arrive before the 90th day of continuous session has been reached after submission of
If, on the other hand, both houses had determined to hold periodic pro forma
sessions during the August non-legislative period, the 90th day of continuous session
could have occurred as early as Tuesday, September 2, 2008 (the day after Labor
Day, and a date that would still fall within the non-legislative period).
For some recent periods of pro forma sessions, including the August period, the
Senate has sometimes provided that no legislative business occur in the pro forma
sessions.37 If the 90th day of continuous session were to fall within a session recess
governed by such a provision, Congress could become unable to act on a joint
resolution of disapproval in a timely fashion, and in the absence of that disapproval,
the agreement with Russia would presumably take effect on the date specified. This
difficulty, however, might be overcome by use of the authority of the leadership or
the President to reconvene Congress before the expiration of the recess. Being
reconvened by either means would presumably supersede the order against
conducting legislative business, and accordingly would enable Congress to consider
a disapproval resolution rather than allow the agreement to enter into force by
Possible Need to Renew Action in the 111th Congress
If the 110th Congress adjourns sine die before the 90th day of continuous session
after May 13, 2008, the period during which Congress could act to disapprove the
agreement will not yet have elapsed, and the agreement with Russia will be unable
to take effect under the AEA at that point. Instead, a new period of continuous
session will begin with the convening of the 111th Congress in January 2009
(assuming the 110th Congress is not reconvened for the requisite remaining period
after its sine die adjournment). Until this new period of continuous session reaches
the requisite length, the entering into effect of the agreement will be postponed, and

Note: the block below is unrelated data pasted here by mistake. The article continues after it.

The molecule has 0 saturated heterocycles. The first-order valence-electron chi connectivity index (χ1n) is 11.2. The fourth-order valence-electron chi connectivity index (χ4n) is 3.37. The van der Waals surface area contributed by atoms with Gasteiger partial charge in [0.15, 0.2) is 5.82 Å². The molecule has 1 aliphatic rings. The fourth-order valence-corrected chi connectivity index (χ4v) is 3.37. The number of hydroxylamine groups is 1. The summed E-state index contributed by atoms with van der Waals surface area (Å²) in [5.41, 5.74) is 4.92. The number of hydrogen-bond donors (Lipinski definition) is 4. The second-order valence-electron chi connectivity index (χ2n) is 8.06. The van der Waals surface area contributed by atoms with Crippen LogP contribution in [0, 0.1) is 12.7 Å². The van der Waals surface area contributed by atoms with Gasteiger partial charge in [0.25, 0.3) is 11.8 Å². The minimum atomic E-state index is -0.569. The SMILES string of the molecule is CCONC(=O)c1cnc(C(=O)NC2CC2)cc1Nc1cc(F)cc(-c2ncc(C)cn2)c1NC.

37 See, for example, Sen. Harry Reid, “Orders of Procedure,” proceedings in the Senate,
Congressional Record, daily edition, vol. 154, May 22, 2008, p. S4849; Sen Harry Reid,
“Conditional Adjournment or Recess of the House of Representatives and the Senate,” ibid.,
July 31, 2008, p. S7880.
the opportunity for Congress to disapprove it pursuant to the AEA will remain
The AEA does not explicitly provide whether failure of the 110th Congress to
complete the periods required under section 123. would necessitate starting from the
beginning, in the 111th Congress, of the entire approval process or of only such parts
of it as the 110th Congress did not complete. Inasmuch as the AEA makes provision
for the process it prescribes to continue after a break in the continuity of session, it
could be read as implying that the submission of an agreement triggers a single
process of congressional action that may carry over into a subsequent Congress. The
definition of “continuous session” in section 130.g.(2) seems expressly to
contemplate that a new period of continuous session would begin automatically with
the convening of the 111th Congress.
Rigorously applied, this view could imply that the 111th Congress would not
have to repeat statutory requirements that had already been accomplished in the 110th